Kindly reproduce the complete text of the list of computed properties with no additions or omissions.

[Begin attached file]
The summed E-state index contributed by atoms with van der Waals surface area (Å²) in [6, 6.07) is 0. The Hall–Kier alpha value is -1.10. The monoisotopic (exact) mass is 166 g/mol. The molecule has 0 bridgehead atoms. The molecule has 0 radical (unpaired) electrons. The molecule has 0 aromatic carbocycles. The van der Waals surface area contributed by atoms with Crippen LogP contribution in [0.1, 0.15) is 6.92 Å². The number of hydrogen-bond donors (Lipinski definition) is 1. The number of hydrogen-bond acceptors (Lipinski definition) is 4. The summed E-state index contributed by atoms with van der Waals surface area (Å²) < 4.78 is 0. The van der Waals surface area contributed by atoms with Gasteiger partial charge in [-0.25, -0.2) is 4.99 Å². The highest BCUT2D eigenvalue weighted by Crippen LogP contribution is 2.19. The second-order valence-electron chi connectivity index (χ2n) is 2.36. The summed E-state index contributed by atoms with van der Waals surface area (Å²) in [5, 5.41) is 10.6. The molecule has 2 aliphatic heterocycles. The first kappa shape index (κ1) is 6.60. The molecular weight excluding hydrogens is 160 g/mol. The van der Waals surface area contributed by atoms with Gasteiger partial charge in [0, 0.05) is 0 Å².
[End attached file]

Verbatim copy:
The summed E-state index contributed by atoms with van der Waals surface area (Å²) in [6, 6.07) is 0. The Hall–Kier alpha value is -1.10. The monoisotopic (exact) mass is 166 g/mol. The molecule has 0 bridgehead atoms. The molecule has 0 radical (unpaired) electrons. The molecule has 0 aromatic carbocycles. The van der Waals surface area contributed by atoms with Crippen LogP contribution in [0.1, 0.15) is 6.92 Å². The number of hydrogen-bond donors (Lipinski definition) is 1. The number of hydrogen-bond acceptors (Lipinski definition) is 4. The summed E-state index contributed by atoms with van der Waals surface area (Å²) < 4.78 is 0. The van der Waals surface area contributed by atoms with Gasteiger partial charge in [-0.25, -0.2) is 4.99 Å². The highest BCUT2D eigenvalue weighted by Crippen LogP contribution is 2.19. The second-order valence-electron chi connectivity index (χ2n) is 2.36. The summed E-state index contributed by atoms with van der Waals surface area (Å²) in [5, 5.41) is 10.6. The molecule has 2 aliphatic heterocycles. The first kappa shape index (κ1) is 6.60. The molecular weight excluding hydrogens is 160 g/mol. The van der Waals surface area contributed by atoms with Gasteiger partial charge in [0, 0.05) is 0 Å².